User Review: Alico Summit
Use: rough trails, weekend backpacking, fair-weather mountain-climbing
Break-in Period: A good week of stomping around, with three applications of Nikwax
Weight: 4 lbs.
Price Paid: $130
I bought these on sale because I wanted a tough pair of "old-school" hiking boots that would A) fit my weird feet (EE wide at the ball, smallish at the heel with a tall instep) and B) last a good, long time. That these Alico Summit boots are made in Italy did make them more attractive to me. These boots are made with 3mm thick full-grain leather uppers with glove leather lining inside, along with a deep-lugged Vibram Montagna outsole and Norwegian welt construction (sole double-stitched to upper, not hot-glued on). They're quite impressive looking.
The design of the boot isn't as impressive as some -- for instance, the tongue is not of one piece with the upper, and I worry about seepage through the seams. I would have liked the lacing to extend more to the toe-box area for a more secure hold on the entire foot. But for only $130 (the cost of many lightweight cloth-and-leather boots), I think these are acceptable trade-offs.
These boots are heavy by today's standards, at a listed weight of 4 lbs. for the pair, and they feel even heavier than that. However, they are solid! It took a full week of walking around home and office to loosen them up to the point where I felt comfortable taking a hike in them. I never got anywhere close to getting a blister.
These boots have a lot of room inside, and I did have to experiment with aftermarket insoles in order to get a good fit. I've settled on a pair of Odor-Eaters Ultra flat insoles on bottom (to take up some of that extra room), with the original equipment insoles on top. These two insoles in combination with my usual thin liner socks and heavy wool hiking socks seem to have done the trick.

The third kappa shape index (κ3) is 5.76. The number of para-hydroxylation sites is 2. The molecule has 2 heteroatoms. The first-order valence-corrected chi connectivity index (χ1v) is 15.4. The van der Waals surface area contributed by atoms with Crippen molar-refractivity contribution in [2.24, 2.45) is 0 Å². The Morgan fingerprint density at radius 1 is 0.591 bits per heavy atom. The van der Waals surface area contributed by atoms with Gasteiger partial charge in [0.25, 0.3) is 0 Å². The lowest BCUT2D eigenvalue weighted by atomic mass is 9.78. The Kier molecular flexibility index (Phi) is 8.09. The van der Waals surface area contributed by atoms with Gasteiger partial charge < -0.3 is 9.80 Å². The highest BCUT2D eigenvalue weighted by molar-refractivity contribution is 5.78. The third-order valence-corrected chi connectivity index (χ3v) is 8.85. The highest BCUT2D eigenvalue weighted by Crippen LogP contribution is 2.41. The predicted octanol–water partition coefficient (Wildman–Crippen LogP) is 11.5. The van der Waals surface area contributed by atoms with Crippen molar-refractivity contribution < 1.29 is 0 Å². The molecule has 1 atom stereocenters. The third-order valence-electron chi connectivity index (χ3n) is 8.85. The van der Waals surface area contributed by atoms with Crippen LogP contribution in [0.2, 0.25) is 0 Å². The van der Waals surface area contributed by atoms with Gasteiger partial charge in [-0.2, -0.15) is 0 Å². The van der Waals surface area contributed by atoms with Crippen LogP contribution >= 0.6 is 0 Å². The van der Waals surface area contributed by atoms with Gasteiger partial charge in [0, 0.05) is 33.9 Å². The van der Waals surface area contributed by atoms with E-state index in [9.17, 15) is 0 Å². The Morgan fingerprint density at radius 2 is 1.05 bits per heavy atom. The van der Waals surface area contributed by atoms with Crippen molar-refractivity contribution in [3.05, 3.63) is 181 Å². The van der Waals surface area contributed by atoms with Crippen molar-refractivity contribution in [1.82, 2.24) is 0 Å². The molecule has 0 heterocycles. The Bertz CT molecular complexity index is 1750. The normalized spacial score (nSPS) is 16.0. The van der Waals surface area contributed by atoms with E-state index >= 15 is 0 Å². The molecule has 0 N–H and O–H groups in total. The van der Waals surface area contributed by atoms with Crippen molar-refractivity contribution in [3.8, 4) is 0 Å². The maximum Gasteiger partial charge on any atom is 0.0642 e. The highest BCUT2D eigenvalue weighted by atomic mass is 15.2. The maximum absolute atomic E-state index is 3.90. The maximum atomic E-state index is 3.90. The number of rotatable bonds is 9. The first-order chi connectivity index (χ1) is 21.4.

After taking them on some day hikes over snow and ice covered boulder fields in the Poconos, and some snowshoeing with a good amount of off-trail bushwhacking through rhododendron thickets, I can say that these boots are rugged and well up to anything I'll be throwing at them. They are very supportive and the outsole gives tremendous traction. The soles are just stiff enough to allow scrambling up snow-covered rocky inclines by kicking steps with the toes of the boots. The boots are waterproof enough, especially after a couple of applications of Nikwax.
My only problem with them is their weight. After I got home from my first full-day hike in these boots, my right hamstring went into spasms for a bit. I suspect that I wasn't used to tromping around in such heavy boots and my legs were a little traumatized as a result. I've never had this problem before or since, but I figured people should know that heavier boots like these require some extra conditioning of your legs. The extra weight is the only reason I gave these boots a 4 (one point off for being heavier than expected). But if you know you want heavier, extra-rugged, all-leather, Italian-made boots, then consider these a bargain!